This afternoon, while riding the subway, I noticed an ad that the MTA has been running for some time now as part of its self-promoting “SubTalk” campaign. It reads:
In 1986, the subway and bus fare was $1. That’s $1.89 in 2008 dollars. Today, 30-day Unlimited Ride MetroCard brings the fare down to $1.17. Believe it.
Maybe I’m a crotchety windbag, or maybe the afternoon’s chatter with friends about the GRE mathematics section sparked something off, but I didn’t, as the ad implored me to, believe it. Assuming that the ad campaign was started before the subway fare increase earlier this year that raised the base fare to $2.25 from its previous $2, it seemed like the MTA was taking a pretty liberal view of how many times one would have to ride the subway or bus with their monthly MetroCard to bring their effective fare down by 30%.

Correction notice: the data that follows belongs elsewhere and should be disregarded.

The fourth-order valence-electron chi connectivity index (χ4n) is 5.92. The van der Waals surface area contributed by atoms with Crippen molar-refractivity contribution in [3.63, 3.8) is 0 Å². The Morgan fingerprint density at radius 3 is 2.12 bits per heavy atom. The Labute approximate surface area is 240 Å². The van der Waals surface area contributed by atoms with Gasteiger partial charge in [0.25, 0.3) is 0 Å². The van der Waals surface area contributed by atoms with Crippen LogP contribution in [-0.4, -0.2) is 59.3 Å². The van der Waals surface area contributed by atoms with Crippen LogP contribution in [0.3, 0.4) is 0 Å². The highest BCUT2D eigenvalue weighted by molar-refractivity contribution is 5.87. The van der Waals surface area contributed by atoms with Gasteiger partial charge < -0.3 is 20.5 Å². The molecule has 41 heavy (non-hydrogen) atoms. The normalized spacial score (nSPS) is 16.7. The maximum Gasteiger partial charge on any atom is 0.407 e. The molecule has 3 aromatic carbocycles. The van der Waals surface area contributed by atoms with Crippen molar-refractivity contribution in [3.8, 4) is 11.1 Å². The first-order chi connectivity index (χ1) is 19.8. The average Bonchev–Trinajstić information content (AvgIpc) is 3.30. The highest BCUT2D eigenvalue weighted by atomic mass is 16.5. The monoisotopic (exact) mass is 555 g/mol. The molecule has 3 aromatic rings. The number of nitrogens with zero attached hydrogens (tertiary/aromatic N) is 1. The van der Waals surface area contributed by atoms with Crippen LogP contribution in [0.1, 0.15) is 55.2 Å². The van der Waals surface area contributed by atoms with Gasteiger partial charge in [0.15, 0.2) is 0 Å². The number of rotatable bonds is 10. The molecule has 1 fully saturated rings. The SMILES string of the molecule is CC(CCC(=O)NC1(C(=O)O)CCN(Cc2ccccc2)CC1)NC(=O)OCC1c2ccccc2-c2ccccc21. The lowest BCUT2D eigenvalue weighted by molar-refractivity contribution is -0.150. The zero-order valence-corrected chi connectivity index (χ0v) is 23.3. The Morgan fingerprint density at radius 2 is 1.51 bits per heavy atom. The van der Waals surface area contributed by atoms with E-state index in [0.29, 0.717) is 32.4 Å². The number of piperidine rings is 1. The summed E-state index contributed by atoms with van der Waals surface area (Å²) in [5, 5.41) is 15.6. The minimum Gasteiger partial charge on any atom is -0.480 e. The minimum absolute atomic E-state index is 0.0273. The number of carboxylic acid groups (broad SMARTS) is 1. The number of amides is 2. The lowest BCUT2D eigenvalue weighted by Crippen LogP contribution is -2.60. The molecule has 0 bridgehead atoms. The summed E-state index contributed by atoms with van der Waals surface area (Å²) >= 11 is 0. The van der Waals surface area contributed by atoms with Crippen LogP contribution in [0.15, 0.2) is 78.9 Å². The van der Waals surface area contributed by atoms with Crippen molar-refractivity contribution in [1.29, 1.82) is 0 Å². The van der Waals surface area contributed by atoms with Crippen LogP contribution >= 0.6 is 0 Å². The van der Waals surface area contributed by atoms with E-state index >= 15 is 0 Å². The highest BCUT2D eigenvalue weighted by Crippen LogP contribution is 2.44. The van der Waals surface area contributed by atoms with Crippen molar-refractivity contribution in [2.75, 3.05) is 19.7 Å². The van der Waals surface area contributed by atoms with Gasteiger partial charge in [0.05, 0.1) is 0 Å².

(In case you’re not familiar with how the 30-day MetroCard works, you can pay a flat fee per month for unlimited use of the New York subway and local buses instead of the pay-per-ride fare)
Partly to prove that I could still actually do arithmetic and basic algebra (and render it in TeX), I scribbled out this calculation:
I’m sure this broke all sorts of mathematical conventions, but p_m is the price of a 30-day card, p_r is the effective per-ride cost according to the MTA, and r, r_d, and r_w are rides per month, day, and week, respectively you’d need to make to get that price.
This assumes the 2008 30-day fare of $81. To get the purported $1.17 fare, you’d have to ride the subway or bus (not including free transfers) about 2.3 times per day, every day, or just over 16 times per week, for the entire 30-day period. I have no idea where the MTA got their data from, but I don’t know anyone who rides the subway that much.